Amazon needs help to sell my books? What the…?
That’s the one thing I wish I’d known before I started writing, or at least publishing, as an independent writer – a question I was recently posed on Instagram.
As an indie author, we’re already set back by a lack of professional support and – all importantly – distribution. We’re not in the bookshops generally, or if we are it’s only through local relationships. Therefore online distribution is critical to us.
Like most indie writers, I started off trying to get published traditionally. I had interest from a few agents, and my book The City of Light was loved by a Children’s Rights manager in Random House and spent 6 months going up through their editorial hurdles – before finally being rejected on the basis of the market shrinking for that kind of fantasy (it was post Harry Potter, and gritty realism was in).
My big mistake
When I decided to publish independently, I thought it best to ‘go wide’, using both Amazon and Smashwords, who distribute to most the other online distributors (Apple, Nook etc). But that’s where I think I made my big mistake. Smashwords took much longer to format and produce, but my sales were pitiful everywhere except Amazon. It also meant that I couldn’t participate in Kindle Unlimited (KU).
The reason I can say with confidence that going exclusive to Amazon would have been better for me is that’s what I did with my second, current, series of The Ghosts of Alice. KU has been a third of my sales, and every time someone downloads it for KU it springs back up the sales ranks. I would almost certainly have done better with my first series by putting it exclusively in Amazon and running KU from the start.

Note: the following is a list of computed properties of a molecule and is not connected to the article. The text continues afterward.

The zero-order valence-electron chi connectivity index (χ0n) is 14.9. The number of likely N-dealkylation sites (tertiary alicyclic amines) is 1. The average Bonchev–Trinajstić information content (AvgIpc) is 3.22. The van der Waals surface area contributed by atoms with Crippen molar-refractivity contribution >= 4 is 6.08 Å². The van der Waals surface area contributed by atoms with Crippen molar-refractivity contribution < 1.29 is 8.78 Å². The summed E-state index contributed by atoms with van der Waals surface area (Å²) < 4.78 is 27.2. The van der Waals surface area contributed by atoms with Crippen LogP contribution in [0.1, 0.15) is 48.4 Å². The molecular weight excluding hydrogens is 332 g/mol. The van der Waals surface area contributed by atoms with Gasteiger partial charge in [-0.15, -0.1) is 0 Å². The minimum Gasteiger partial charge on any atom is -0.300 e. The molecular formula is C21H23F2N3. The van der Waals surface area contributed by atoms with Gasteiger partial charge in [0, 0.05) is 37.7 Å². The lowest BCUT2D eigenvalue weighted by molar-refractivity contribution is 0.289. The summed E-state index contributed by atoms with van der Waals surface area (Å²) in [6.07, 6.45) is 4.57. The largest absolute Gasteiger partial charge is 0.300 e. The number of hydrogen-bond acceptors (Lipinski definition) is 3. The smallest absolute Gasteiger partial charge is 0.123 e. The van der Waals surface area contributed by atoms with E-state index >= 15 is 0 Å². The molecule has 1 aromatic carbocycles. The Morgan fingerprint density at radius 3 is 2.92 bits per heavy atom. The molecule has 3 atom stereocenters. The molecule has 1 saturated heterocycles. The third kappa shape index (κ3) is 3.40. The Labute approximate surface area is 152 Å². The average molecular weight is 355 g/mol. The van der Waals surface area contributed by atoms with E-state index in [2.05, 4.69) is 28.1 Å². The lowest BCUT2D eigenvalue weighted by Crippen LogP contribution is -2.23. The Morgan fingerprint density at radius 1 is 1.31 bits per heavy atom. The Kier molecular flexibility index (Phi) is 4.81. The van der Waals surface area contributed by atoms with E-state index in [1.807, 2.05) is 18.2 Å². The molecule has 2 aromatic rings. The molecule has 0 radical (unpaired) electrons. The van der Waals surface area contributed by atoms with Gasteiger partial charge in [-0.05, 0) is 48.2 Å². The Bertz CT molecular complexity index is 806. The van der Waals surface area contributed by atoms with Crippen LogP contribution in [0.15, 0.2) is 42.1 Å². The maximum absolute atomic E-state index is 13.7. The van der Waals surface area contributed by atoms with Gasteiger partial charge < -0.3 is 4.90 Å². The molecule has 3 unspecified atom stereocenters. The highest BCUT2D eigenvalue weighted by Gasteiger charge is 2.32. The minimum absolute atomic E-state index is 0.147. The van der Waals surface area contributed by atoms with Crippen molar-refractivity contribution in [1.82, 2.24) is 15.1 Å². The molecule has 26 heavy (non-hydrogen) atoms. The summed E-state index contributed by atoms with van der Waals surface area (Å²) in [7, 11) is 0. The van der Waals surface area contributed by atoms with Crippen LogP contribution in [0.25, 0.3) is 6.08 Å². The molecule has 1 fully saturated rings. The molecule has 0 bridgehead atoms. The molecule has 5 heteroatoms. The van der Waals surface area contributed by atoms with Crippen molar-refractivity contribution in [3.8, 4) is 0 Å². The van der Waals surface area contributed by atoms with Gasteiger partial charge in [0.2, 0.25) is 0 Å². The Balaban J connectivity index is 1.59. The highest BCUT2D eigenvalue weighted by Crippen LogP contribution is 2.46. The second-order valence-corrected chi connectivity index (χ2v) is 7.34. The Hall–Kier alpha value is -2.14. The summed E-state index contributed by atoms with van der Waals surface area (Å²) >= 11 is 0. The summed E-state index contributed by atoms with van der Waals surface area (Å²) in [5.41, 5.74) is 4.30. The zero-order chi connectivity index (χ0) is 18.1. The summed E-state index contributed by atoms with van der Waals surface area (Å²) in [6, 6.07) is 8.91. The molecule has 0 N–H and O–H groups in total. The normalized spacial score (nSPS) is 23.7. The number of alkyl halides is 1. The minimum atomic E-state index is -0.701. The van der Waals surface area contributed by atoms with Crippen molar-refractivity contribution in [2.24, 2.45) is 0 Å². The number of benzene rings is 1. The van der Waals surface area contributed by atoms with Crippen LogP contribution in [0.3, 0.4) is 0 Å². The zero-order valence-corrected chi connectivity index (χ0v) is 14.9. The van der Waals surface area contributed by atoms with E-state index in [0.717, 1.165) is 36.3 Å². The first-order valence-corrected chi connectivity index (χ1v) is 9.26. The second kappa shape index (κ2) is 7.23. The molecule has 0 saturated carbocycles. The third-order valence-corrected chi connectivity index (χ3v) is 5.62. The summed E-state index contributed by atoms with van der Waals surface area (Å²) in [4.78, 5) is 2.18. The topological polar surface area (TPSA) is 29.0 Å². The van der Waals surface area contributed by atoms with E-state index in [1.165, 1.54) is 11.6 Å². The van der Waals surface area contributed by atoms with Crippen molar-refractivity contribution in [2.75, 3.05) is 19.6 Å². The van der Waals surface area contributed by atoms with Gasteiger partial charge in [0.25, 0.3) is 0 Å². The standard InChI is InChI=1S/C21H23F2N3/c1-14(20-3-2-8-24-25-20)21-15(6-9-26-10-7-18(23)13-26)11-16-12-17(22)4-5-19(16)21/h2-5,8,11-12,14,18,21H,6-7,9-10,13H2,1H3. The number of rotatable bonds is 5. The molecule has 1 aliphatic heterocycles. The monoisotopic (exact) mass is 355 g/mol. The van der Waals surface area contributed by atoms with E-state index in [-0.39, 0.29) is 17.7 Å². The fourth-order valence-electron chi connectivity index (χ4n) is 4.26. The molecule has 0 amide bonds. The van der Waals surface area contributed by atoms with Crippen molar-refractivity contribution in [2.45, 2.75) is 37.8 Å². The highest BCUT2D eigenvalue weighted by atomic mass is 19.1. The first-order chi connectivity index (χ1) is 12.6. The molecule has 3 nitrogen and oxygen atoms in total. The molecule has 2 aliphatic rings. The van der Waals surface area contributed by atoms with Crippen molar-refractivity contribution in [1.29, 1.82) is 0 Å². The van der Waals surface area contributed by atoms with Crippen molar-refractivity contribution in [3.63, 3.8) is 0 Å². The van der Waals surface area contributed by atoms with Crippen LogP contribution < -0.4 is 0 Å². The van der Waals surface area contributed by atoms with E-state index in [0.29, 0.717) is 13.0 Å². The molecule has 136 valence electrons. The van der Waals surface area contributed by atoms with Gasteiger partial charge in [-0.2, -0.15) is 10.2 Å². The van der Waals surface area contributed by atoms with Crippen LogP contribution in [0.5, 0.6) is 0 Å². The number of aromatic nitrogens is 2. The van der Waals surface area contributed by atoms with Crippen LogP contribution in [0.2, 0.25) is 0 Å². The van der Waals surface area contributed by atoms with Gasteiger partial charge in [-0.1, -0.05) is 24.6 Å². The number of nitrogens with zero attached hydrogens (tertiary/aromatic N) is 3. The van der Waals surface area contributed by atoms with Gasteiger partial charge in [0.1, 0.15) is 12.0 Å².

Amazon needs help
But Amazon does need help to sell your book. Most importantly, it needs other people who read books like it to look at it and hopefully buy it. Then it can start throwing it across the path of readers who might be interested in it. I know this because, whilst I advertise with Amazon, only a fraction of the sales come from the advertising (there is a dashboard that tells me this). So Amazon must be placing my book as one of its suggestions once people buy or finish similar books, or elsewhere.
Whilst I can’t prove this, where else are these sales coming from? Some from my social media platform, for sure – but not that many. I suspect you can get a good idea whether your book is primed for Amazon algorithms by the list of ‘Customers who viewed / bought this also viewed’, or whatever it’s called at the moment. If they’re all in your genre, you’re probably doing well.
I know other authors who have had different journeys, and for whom Amazon has not been so great. There are many reasons not to go exclusive, especially in those countries where Amazon isn’t so dominant. But I wish I’d gone exclusive from day one.
Now, setting all that aside, and looking at the ethics and risk of throwing all your eggs in the basket of one quasi-monopolising tech giant… OK that one’s for another day.